How many more debacles must occur where the public trust is shoved aside to make a quick buck before people turn their back on natural remedies? The FDA can take decisive action that can reduce misinformation, fraud, abuse and unintentional poor cultivation and manufacturing practices. This can enhance the safety of dietary supplements sold in the U.S. and actually sustain this marketplace over the long-term.

    No dietary supplement should be touted to prevent or cure any disease. Using a mouse study, in vitro cell study, or case report to market a dietary supplement’s disease modifying effects is fraudulent and hurts the public’s trust.

    The FDA already had guidance on good manufacturing practices, but following them is not compulsory before placing a dietary supplement product on the U.S. market. Manufacturing plants, including those overseas, need to be personally inspected by the FDA. We know from the generic drug market and now the debacle with angiotensin receptor blocker manufacturers that the FDA’s history of inspecting foreign manufacturers is poor. Furthermore, all products should be tested periodically by an outside lab certifying that the products are free from contamination and adulteration, while possessing the promised dosage of the active ingredient, before it is allowed to be sold and randomly checked periodically thereafter. This would protect consumers and put the onus on the final manufacturer to ensure the quality of the products they are receiving from other cultivators or manufacturers. All of the costs of this outside testing should be borne by the manufacturers plus a surcharge to pay for additional FDA inspectors overseas. The current system where an overwhelmed FDA tries to fit in oversight of dietary supplements has to change.

    Commissioner Gottlieb’s most recent proposal is sound and would go a long way in ensuring dietary supplement safety, but the agency will need a marked increase in resources to bring it to reality.

    References:

    Alltucker K, Hafner J. USA Today. “Why do blood pressure medications keep getting recalled? Here's what we do know.” Accessed Feb. 12, 2019.

    Liva R. Integrative Medicine: A Clinican’s Journal. “Facing the problem of dietary-supplement heavy-metal contamination: How to take esponsible action.” Accessed Feb. 12, 2019.

    Tournas VH. Journal of Food Safety. 2009;doi:10.1111.j.1745-4565.2009.00167

    White CM. Am J Health Syst Pharm. 2018;doi:10.2146/ajhp161035.

    White CM. J Clin Pharmacol. 2018;doi:10.1002/jcph.1263.

    White CM. J Clin Pharmacol. 2019;doi:10.1002/jcph.1387.

    White CM. The conversation. “Beware of natural supplements for sex gain and weight loss.” Accessed Feb. 12, 2019.

    • C. Michael White, PharmD, FCP, FCCP
    • department of pharmacy practice, University of Connecticut

    Disclosures: White reports no relevant financial disclosures.

    Perspective
    Jeff Pilz

    Jeff Pilz

    The pendulum for the FDA assuming a greater role in the regulation of dietary supplement products has swung back and forth multiple times since the agency received regulatory authority over drugs in 1938.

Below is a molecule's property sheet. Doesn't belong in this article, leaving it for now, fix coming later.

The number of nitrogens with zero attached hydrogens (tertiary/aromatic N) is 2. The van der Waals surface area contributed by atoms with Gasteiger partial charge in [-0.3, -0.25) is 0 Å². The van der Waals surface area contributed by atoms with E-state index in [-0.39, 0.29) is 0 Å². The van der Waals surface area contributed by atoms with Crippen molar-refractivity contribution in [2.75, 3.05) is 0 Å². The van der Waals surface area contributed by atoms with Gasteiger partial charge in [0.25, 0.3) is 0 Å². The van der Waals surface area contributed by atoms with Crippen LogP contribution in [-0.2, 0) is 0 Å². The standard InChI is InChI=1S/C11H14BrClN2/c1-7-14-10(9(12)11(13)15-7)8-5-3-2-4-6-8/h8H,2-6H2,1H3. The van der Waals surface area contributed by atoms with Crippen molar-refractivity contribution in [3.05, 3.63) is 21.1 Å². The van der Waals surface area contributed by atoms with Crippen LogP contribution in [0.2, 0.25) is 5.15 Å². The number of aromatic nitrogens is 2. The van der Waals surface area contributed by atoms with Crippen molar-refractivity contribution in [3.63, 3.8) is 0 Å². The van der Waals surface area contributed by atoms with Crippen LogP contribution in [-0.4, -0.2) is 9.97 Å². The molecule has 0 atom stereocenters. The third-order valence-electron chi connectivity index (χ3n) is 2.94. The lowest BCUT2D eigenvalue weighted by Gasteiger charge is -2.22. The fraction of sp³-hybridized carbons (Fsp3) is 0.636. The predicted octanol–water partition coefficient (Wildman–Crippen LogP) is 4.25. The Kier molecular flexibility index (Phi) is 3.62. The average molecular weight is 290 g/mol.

Unlike prescription medications, which must receive FDA approval prior to marketing, dietary and herbal supplements may be marketed without research on their safety and efficacy. The FDA must prove products to be unsafe to have them removed, which can be difficult. Consumers also need to be aware of adulterated or misbranded supplements, including those not made in accordance with good manufacturing principles. The rise in online shopping has greatly expanded the dietary supplement market and made this concern regarding the honesty and integrity of some dietary supplements much more significant.

    However, Commissioner Gottlieb’s plan makes no mention of the fact that the Federal Trade Commission as some authority regarding these products, in terms of ensuring consumers receive accurate information about dietary supplements to make informed decisions. There is no mention of how the FTC and FDA would work together on his proposed initiatives.

    I am also wary of how much of his idea could be implemented since the 1994 Dietary Supplement Health and Education Act limited the scope of what the FDA can do in this area. The FDA has maximized its authority in many ways without significant changes to that law, but further action would likely require legislative action. I’m not sure the current political climate feels strongly enough one way or another on this topic to undergo a major rewrite of that law. Even if there were more substantive changes, the FDA has limited staff and budgetary resources which could be a barrier to this plan’s success.

    Bottom line, the intent behind Commissioner Gottlieb’s announcement is good and long overdue but I would have to wait for more details to determine the impact on the supplement industry. Regardless of the FDA changes, pharmacists are an excellent resource who can provide evidence-based recommendations on dietary supplement manufacturers, dosing, and safe use.

    • Jeff Pilz, PharmD, BCPS
    • Clinical Pharmacy Specialist, Drug Information
      , The Ohio State University Wexner Medical Center

    Disclosures: Pilz reports no relevant financial disclosures.